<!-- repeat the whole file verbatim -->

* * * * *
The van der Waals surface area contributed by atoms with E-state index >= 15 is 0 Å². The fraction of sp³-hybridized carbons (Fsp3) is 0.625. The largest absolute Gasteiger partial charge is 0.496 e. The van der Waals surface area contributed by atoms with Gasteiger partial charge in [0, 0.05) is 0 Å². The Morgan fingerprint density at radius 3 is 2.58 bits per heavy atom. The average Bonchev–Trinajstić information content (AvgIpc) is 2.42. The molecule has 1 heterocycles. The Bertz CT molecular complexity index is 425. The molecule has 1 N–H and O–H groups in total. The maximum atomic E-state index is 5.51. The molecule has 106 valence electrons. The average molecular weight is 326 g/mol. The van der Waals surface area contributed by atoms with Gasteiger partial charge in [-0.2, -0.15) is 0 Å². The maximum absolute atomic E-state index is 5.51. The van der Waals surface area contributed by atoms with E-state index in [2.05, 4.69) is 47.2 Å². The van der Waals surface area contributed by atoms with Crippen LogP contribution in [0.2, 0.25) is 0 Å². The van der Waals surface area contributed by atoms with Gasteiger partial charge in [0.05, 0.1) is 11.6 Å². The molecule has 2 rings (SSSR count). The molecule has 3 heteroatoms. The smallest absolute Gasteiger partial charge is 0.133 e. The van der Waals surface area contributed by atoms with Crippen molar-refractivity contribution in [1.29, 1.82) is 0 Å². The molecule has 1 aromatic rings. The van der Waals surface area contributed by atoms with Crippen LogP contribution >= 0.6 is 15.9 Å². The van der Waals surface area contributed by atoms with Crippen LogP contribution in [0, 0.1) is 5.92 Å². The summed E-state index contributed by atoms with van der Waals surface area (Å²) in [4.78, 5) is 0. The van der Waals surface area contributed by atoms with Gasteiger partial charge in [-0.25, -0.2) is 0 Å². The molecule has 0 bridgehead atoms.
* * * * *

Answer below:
The van der Waals surface area contributed by atoms with E-state index >= 15 is 0 Å². The fraction of sp³-hybridized carbons (Fsp3) is 0.625. The largest absolute Gasteiger partial charge is 0.496 e. The van der Waals surface area contributed by atoms with Gasteiger partial charge in [0, 0.05) is 0 Å². The Morgan fingerprint density at radius 3 is 2.58 bits per heavy atom. The average Bonchev–Trinajstić information content (AvgIpc) is 2.42. The molecule has 1 heterocycles. The Bertz CT molecular complexity index is 425. The molecule has 1 N–H and O–H groups in total. The maximum atomic E-state index is 5.51. The molecule has 106 valence electrons. The average molecular weight is 326 g/mol. The van der Waals surface area contributed by atoms with Gasteiger partial charge in [-0.2, -0.15) is 0 Å². The maximum absolute atomic E-state index is 5.51. The van der Waals surface area contributed by atoms with E-state index in [2.05, 4.69) is 47.2 Å². The van der Waals surface area contributed by atoms with Crippen LogP contribution in [0.2, 0.25) is 0 Å². The van der Waals surface area contributed by atoms with Gasteiger partial charge in [0.05, 0.1) is 11.6 Å². The molecule has 2 rings (SSSR count). The molecule has 3 heteroatoms. The smallest absolute Gasteiger partial charge is 0.133 e. The van der Waals surface area contributed by atoms with Crippen molar-refractivity contribution in [1.29, 1.82) is 0 Å². The molecule has 1 aromatic rings. The van der Waals surface area contributed by atoms with Crippen LogP contribution >= 0.6 is 15.9 Å². The van der Waals surface area contributed by atoms with Crippen LogP contribution in [0, 0.1) is 5.92 Å². The summed E-state index contributed by atoms with van der Waals surface area (Å²) in [4.78, 5) is 0. The van der Waals surface area contributed by atoms with Gasteiger partial charge in [-0.25, -0.2) is 0 Å². The molecule has 0 bridgehead atoms.